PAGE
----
Figure 1: a) Diagram of the proposed facility; b) rear view.

Materials And Methods

The different desalination methods

Figure 2 illustrates the desalination techniques classified in tow broad categories: membrane processes and thermal processes. The processes acting on the chemical bonds and processes are being performed by phase change. A method for separating salt water desalination in two parts: fresh water containing a low concentration of dissolved salts and concentrate brine. This process is energy-consuming various desalination techniques have been implemented over the years on the basis of the available energy [4,5].


Figure 2: Processes of desalination.

Principles of MD: MD is a thermal process in which water vapor is transported through a hydrophobic porous membrane. The liquid phase to be treated must be kept in contact with one face of the membrane without penetrating the pores unless the trans membrane pressure is greater than the inlet pressure. The hydrophobicity of the membrane prevents the liquid entering the pores due to the surface tension. Thus, liquid/vapor interfaces are created in the vicinity of the pores.

Different configurations of MD

Direct contact membrane distillation (DCMD): A colder aqueous solution than the feed solution is maintained in direct contact with the permeate membrane (Figure 3). In this case, the transmembrane temperature difference induces a vapor pressure difference. Consequently, the volatile molecules evaporate at the liquid / vapor interface of the feed and condensate at the liquid / vapor interface of the colder permeate.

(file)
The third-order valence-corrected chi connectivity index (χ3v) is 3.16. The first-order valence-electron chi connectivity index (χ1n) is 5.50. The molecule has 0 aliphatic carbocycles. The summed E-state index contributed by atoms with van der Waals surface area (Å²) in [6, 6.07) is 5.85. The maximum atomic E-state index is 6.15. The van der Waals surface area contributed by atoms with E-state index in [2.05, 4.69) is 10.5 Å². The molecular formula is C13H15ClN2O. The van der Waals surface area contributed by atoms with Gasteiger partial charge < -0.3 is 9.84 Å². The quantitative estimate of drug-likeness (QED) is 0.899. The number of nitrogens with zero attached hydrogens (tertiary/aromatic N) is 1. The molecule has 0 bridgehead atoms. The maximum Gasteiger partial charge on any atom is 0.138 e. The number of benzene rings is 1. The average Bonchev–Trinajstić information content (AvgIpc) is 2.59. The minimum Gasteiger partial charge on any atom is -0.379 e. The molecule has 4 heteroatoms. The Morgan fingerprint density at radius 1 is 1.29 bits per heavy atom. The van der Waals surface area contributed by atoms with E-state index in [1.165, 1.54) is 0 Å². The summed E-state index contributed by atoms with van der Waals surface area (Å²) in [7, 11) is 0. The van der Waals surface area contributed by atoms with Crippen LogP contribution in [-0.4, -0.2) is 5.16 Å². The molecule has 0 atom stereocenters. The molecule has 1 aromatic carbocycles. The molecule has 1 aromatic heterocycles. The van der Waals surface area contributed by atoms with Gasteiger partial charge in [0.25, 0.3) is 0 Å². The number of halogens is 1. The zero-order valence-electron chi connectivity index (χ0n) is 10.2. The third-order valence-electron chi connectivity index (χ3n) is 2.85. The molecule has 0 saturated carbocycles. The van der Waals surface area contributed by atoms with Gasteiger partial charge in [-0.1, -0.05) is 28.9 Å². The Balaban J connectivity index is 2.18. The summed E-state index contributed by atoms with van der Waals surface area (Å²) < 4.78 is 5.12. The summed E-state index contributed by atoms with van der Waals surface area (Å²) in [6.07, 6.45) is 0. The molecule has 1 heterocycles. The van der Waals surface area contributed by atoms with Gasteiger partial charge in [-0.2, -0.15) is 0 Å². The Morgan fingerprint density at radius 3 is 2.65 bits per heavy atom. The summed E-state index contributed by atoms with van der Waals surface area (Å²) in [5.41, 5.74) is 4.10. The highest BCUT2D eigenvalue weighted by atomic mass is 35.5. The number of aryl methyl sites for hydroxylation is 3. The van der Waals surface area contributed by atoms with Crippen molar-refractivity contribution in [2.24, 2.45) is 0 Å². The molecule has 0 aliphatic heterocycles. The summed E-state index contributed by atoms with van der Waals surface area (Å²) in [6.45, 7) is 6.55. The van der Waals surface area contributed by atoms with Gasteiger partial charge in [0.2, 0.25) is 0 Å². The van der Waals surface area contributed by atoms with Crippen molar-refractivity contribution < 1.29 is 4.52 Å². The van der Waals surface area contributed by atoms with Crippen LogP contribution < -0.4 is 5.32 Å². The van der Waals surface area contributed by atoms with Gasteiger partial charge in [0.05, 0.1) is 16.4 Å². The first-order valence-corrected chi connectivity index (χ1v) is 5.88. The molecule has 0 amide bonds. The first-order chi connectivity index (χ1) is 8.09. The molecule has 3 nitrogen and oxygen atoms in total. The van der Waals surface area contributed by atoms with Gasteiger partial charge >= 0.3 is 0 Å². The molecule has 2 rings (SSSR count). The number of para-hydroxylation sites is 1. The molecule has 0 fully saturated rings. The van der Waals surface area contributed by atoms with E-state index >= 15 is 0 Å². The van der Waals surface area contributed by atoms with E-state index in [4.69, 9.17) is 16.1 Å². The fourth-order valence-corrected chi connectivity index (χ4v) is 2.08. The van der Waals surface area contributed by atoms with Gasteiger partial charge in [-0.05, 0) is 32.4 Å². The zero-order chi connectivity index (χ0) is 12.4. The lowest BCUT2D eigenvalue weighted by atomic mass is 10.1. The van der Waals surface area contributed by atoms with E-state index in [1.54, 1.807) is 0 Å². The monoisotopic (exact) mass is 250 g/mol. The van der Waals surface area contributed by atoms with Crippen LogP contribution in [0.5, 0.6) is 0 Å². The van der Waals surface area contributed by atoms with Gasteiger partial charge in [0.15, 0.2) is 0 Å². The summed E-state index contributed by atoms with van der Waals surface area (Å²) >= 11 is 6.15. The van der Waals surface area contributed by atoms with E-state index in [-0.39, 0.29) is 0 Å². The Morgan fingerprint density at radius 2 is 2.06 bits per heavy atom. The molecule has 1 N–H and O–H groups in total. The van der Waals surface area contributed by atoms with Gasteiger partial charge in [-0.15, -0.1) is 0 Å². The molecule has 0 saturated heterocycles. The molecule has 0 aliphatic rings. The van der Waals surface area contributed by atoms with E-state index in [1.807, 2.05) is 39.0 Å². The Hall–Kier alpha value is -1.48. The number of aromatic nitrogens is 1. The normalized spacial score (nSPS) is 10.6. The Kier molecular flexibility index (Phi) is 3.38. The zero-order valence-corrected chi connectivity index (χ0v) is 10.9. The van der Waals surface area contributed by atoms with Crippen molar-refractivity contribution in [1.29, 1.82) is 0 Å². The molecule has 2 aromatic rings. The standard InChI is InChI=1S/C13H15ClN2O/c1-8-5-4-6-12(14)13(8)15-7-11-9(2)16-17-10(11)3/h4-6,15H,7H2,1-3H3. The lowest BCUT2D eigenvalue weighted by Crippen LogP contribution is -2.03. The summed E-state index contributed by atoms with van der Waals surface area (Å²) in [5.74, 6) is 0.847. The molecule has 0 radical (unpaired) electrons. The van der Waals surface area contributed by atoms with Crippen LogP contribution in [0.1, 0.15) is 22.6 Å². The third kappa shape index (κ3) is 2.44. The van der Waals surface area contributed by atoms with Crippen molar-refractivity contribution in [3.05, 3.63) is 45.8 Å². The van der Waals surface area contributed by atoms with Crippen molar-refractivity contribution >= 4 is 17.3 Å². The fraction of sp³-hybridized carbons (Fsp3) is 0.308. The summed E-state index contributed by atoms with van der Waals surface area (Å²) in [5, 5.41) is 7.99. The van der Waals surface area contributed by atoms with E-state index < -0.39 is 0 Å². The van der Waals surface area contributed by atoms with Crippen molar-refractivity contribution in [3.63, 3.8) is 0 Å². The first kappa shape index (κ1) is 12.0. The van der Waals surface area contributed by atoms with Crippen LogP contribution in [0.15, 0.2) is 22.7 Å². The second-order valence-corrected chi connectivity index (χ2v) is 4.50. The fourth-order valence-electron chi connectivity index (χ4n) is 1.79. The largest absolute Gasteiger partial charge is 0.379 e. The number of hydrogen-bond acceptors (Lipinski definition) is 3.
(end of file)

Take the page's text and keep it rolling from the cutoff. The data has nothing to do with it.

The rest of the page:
Figure 3: DCMD.

Air gap membrane distillation (AGMD): In Figure 4, there was an air knife is interposed between the membrane and the condensation surface. As a result, evaporated volatile molecules will pass through the pores of the membrane and the air knife to finally condense on a colder surface inside the membrane module.


Figure 4: AGMD.

Sweep gas membrane distillation (SGMD): In Figure 5 is presenting cold procedure side of membrane swept air in order to carry away the transferred steam. An inert cold gas sweeps the membrane on the side of the permeate carrying with it the vaporized molecules. The condensation then takes place outside the membrane module.